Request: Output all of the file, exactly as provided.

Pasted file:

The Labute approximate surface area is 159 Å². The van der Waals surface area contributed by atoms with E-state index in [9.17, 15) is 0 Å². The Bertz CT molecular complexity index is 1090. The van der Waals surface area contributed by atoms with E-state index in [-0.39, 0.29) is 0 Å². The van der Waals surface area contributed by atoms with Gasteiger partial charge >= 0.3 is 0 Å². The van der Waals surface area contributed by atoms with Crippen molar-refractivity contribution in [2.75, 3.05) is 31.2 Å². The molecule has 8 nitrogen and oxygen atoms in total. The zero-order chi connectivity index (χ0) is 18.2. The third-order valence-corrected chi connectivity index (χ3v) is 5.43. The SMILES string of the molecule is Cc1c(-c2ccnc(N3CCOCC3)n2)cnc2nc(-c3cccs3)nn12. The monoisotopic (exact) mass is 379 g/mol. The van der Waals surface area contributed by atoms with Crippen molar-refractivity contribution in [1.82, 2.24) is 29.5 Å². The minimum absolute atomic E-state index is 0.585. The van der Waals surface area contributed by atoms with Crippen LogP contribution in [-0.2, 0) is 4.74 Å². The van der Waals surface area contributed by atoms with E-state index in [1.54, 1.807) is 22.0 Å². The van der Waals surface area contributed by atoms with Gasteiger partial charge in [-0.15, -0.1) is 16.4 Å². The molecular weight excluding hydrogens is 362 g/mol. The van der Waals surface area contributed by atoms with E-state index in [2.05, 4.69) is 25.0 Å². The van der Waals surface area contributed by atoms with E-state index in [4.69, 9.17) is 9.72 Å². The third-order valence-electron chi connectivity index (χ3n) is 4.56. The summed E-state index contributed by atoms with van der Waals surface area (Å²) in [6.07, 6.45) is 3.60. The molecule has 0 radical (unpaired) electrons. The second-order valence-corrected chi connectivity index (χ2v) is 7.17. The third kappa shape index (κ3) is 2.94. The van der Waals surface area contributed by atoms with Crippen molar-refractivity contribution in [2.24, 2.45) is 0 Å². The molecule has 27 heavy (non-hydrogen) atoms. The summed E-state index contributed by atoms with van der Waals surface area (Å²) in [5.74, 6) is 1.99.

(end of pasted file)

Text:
The Labute approximate surface area is 159 Å². The van der Waals surface area contributed by atoms with E-state index in [9.17, 15) is 0 Å². The Bertz CT molecular complexity index is 1090. The van der Waals surface area contributed by atoms with E-state index in [-0.39, 0.29) is 0 Å². The van der Waals surface area contributed by atoms with Gasteiger partial charge >= 0.3 is 0 Å². The van der Waals surface area contributed by atoms with Crippen molar-refractivity contribution in [2.75, 3.05) is 31.2 Å². The molecule has 8 nitrogen and oxygen atoms in total. The zero-order chi connectivity index (χ0) is 18.2. The third-order valence-corrected chi connectivity index (χ3v) is 5.43. The SMILES string of the molecule is Cc1c(-c2ccnc(N3CCOCC3)n2)cnc2nc(-c3cccs3)nn12. The monoisotopic (exact) mass is 379 g/mol. The van der Waals surface area contributed by atoms with Crippen molar-refractivity contribution in [1.82, 2.24) is 29.5 Å². The minimum absolute atomic E-state index is 0.585. The van der Waals surface area contributed by atoms with Crippen LogP contribution in [-0.2, 0) is 4.74 Å². The van der Waals surface area contributed by atoms with E-state index in [1.54, 1.807) is 22.0 Å². The van der Waals surface area contributed by atoms with Gasteiger partial charge in [-0.15, -0.1) is 16.4 Å². The molecular weight excluding hydrogens is 362 g/mol. The van der Waals surface area contributed by atoms with E-state index in [2.05, 4.69) is 25.0 Å². The van der Waals surface area contributed by atoms with E-state index in [4.69, 9.17) is 9.72 Å². The third-order valence-electron chi connectivity index (χ3n) is 4.56. The summed E-state index contributed by atoms with van der Waals surface area (Å²) in [6.07, 6.45) is 3.60. The molecule has 0 radical (unpaired) electrons. The second-order valence-corrected chi connectivity index (χ2v) is 7.17. The third kappa shape index (κ3) is 2.94. The van der Waals surface area contributed by atoms with Crippen molar-refractivity contribution in [2.24, 2.45) is 0 Å². The molecule has 27 heavy (non-hydrogen) atoms. The summed E-state index contributed by atoms with van der Waals surface area (Å²) in [5.74, 6) is 1.99.